By SIR RONALD SANDERS
DONALD Trump’s Foreign Policy speech on April 27 did not once mention the Caribbean. The Caribbean should be grateful or there might have been a price tag for his attention. He did say, after all, that: “The countries we are defending must pay for the cost of this defense – and, if not, the US must be prepared to let these countries defend themselves.” Whew!
And, he was talking about US friends in the North Atlantic Treaty Organisation (NATO) such as Britain, France and Germany. In the same breath in which he said these countries would have to pay the US for defending them, he also said: “America is going to be a reliable friend and ally again”. It seems, therefore, that in a Trump-America, there is a dollar tag for the US to be a “reliable friend and ally”.
It’s a shame that he did not say anything, in his much vaunted Foreign Policy speech, about Latin America except for a reference to the Presidential plane, Airforce One, being “disrespected” in Cuba. The regret about his not talking about Latin America is that we still don’t know how his now notorious “wall” between the US and Mexico will be built and how he expects Mexico to pay for it.
The truth is that Trump’s speech was a jumbled text obviously written in part by persons trying desperately to set out a real foreign policy and Trumpisms. Trumpisms won the day causing any sensible thoughts to perish. Witness, for instance, the perfectly sensible statement that: “The world must know that we do not go abroad in search of enemies, that we are always happy when old enemies become friends, and when old friends become allies”. And, contrast it with the Trumpism: “Some groups will never be anything but our enemies”. Those groups, alas, appear destined to always be enemies and spits in the face of the speechwriter’s attempts to make “friends” of “old enemies”.
What was significant about this speech is that Trump read it from a teleprompter - something that he frequently mocked Hillary Clinton for doing. Anyone, who has endured the constant Television coverage of Trump’s town hall meetings and his participation in the so-called Republican debates for the party’s Presidential nominee, knows that his thoughts are unconnected and his vocabulary is limited. He could not speak the more erudite passages in the text written by a scriptwriter. Apart from the obvious Trumpisms, which he really means, the rest of the text was merely obligatory – something he had to say to show that he has some kind of foreign policy.
Here’s an example of the speechwriter as against Trumpism; the speechwriter’s words in arguing for a more transparent and principled approach to foreign policy were: “The best way to achieve those goals is through a disciplined, deliberate and consistent foreign policy”; and here is the Trumpism: “We have to be unpredictable and we have to be unpredictable starting now”. The two ideas contradict each other.
Contradiction and inconsistency were the hallmarks of Trump’s foreign policy speech which could have left no one with any sense that, should he make it to the White House, the world will be a safe place. That sense of alarm was summed-up in this sentence: “We will no longer surrender this country, or its people, to the false song of globalism.” In other words, multilateral approaches through organisations, such as the United Nations and the Security Council, are “false”; unilateralism and an all-powerful US that bends the world to its will is the chosen Trump-path, reflected in the telling declaration: “We will spend what we need to rebuild our military. It is the cheapest investment we can make. We will develop, build and purchase the best equipment known to mankind. Our military dominance must be unquestioned”.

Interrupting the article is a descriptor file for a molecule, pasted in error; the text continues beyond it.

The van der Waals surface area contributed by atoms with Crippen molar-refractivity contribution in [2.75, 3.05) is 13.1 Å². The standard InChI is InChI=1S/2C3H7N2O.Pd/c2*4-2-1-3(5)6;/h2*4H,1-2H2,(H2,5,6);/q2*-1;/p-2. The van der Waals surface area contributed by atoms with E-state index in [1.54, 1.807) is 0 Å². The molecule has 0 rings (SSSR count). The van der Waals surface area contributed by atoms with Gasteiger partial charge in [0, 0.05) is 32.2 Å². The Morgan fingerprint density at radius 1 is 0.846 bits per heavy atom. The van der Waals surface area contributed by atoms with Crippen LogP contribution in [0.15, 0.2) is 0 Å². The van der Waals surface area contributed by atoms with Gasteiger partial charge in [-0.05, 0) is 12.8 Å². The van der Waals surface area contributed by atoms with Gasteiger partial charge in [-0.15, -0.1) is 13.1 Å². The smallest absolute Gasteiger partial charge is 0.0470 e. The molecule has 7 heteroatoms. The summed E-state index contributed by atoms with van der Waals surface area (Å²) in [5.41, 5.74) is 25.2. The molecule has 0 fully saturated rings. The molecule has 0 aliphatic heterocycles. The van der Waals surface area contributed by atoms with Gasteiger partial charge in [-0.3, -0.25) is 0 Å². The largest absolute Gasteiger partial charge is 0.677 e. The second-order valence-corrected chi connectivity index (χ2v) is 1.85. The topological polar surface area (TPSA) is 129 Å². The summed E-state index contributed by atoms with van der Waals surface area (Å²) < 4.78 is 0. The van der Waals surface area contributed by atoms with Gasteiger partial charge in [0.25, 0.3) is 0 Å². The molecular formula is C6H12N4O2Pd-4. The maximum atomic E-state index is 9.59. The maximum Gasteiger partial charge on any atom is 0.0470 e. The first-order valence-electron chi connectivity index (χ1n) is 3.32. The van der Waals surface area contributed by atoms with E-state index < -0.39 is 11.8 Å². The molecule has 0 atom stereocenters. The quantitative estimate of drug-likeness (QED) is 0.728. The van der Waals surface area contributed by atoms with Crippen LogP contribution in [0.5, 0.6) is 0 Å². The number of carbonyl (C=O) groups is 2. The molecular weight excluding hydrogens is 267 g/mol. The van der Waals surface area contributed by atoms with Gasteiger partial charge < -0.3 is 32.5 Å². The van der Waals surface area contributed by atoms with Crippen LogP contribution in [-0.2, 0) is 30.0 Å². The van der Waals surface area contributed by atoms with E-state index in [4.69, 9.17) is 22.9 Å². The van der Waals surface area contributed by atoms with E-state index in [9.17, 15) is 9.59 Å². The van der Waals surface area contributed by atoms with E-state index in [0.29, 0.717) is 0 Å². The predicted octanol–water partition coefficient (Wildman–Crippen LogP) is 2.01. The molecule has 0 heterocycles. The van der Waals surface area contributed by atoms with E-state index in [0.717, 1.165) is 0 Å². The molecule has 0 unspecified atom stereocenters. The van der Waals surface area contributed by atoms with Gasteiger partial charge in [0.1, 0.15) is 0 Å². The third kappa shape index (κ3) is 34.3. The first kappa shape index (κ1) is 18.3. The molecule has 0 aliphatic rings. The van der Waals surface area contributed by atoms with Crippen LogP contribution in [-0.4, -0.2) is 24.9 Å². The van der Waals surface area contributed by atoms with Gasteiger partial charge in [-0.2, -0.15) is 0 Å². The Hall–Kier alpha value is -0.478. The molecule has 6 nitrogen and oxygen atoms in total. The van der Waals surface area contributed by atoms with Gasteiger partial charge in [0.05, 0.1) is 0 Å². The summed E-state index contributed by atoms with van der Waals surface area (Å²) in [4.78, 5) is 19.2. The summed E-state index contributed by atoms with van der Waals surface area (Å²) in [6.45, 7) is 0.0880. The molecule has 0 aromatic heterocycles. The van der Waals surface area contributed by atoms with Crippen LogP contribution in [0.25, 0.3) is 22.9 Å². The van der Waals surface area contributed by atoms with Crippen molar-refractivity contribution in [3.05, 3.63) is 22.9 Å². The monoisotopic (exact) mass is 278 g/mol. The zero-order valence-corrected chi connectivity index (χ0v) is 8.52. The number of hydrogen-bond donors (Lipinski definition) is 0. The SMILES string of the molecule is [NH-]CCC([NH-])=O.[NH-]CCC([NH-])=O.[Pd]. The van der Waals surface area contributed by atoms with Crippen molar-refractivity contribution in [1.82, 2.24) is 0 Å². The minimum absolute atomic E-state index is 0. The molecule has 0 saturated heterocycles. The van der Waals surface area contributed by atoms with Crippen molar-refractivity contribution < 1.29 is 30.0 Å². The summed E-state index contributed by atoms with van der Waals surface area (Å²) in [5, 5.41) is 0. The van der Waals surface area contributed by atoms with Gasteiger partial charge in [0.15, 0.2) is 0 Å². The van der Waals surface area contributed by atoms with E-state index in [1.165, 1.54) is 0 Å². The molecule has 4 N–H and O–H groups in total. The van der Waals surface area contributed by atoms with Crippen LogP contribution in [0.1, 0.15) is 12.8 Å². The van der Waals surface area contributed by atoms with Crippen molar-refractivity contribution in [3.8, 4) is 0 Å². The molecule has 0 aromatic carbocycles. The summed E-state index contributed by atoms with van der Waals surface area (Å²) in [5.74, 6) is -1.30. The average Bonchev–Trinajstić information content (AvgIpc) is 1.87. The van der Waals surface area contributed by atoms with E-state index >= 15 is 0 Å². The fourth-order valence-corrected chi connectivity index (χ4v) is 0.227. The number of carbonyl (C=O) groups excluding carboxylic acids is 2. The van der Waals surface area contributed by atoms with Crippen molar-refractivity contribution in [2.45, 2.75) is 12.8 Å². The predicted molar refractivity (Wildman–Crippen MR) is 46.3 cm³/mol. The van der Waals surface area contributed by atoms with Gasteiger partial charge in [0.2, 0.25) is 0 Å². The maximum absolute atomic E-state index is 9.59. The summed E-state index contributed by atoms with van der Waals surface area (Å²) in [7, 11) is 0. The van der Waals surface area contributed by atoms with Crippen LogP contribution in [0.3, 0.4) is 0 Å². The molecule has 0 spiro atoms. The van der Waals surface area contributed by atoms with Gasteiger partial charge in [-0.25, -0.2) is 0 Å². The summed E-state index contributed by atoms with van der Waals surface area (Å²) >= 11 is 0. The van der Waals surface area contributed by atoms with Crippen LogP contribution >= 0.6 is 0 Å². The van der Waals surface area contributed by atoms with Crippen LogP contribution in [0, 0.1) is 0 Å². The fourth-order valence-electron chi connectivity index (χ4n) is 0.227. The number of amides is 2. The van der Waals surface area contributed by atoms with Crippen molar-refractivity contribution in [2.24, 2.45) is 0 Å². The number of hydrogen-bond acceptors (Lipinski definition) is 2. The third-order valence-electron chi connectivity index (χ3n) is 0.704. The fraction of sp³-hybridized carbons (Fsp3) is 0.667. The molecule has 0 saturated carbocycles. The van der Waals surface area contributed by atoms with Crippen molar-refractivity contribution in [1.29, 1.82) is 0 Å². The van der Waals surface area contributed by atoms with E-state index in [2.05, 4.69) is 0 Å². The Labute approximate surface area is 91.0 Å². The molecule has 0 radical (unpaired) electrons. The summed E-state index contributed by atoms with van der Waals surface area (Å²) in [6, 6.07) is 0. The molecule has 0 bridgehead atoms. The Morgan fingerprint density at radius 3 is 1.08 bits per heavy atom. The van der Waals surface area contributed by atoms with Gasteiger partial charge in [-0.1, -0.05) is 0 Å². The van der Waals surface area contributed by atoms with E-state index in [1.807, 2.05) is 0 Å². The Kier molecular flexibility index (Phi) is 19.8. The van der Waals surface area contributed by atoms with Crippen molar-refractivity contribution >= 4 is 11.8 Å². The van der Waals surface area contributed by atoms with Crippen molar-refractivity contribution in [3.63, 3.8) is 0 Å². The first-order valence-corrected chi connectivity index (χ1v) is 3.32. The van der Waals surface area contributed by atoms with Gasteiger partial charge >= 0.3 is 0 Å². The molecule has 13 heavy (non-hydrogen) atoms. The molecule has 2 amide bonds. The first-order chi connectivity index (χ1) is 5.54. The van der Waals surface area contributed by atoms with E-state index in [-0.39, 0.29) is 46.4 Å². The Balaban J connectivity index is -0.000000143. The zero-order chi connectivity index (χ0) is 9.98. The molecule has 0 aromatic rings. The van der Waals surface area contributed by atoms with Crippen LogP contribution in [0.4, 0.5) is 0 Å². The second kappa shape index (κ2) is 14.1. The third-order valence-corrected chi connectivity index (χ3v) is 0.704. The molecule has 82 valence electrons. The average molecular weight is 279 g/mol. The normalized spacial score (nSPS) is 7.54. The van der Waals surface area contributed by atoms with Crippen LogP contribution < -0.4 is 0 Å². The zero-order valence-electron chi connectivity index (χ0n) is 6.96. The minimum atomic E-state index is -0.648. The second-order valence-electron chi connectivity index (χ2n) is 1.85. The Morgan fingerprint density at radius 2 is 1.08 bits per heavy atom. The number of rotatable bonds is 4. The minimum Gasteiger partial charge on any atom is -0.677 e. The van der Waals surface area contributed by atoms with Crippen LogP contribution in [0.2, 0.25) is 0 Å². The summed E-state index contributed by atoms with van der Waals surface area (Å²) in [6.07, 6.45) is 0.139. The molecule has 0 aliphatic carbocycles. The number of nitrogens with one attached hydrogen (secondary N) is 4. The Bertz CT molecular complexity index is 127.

And he showed his contempt for the notion of global warming when he attacked Barack Obama’s military policy and threw in the scornful observation: “Our military is depleted, and we’re asking our generals and military leaders to worry about global warming”. That, incidentally, was the only reference to climate change which threatens the existence of small island states such as those in the Caribbean.
The speech was much more an assault on the policies of the present Obama administration than it was a description of a credible foreign policy for the most powerful and pervasive nation on the planet. At the end of the speech, we knew less about where a Trump Presidency would take America and the world than we knew from his many outrageous statements before it. And, those statements included: building a wall to keep out Mexican rapists; banning Muslims from entering the United States; winning victories to make America great again; forcing China, India, Japan and Vietnam not to compete in trade with the US; carpet bombing and water boarding enemies such as ISIS.
His speech did have a ring of authoritarianism about it for everyone, including the business community of America. The impression of autocracy was encapsulated in the following statement: “NAFTA (the North America Free Trade Agreement between the US, Canada and Mexico), as an example, has been a total disaster for the US and has emptied our states of our manufacturing and our jobs. Never again. Only the reverse will happen. We will keep our jobs and bring in new ones. There will be consequences for companies that leave the US only to exploit it later”.
It seems, businesses will have to conform to the dictates of a Trump government; their freedom will be constrained and failure to comply will have untold consequences. America will be a different place if this comes to pass; so will be the world.
• Responses and previous commentaries: www.sirronaldsanders.com
The writer is Antigua and Barbuda’s Ambassador to the US. He is also a Senior Fellow at the Institute of Commonwealth Studies, University of London and Massey College, University of Toronto. The views expressed are his own.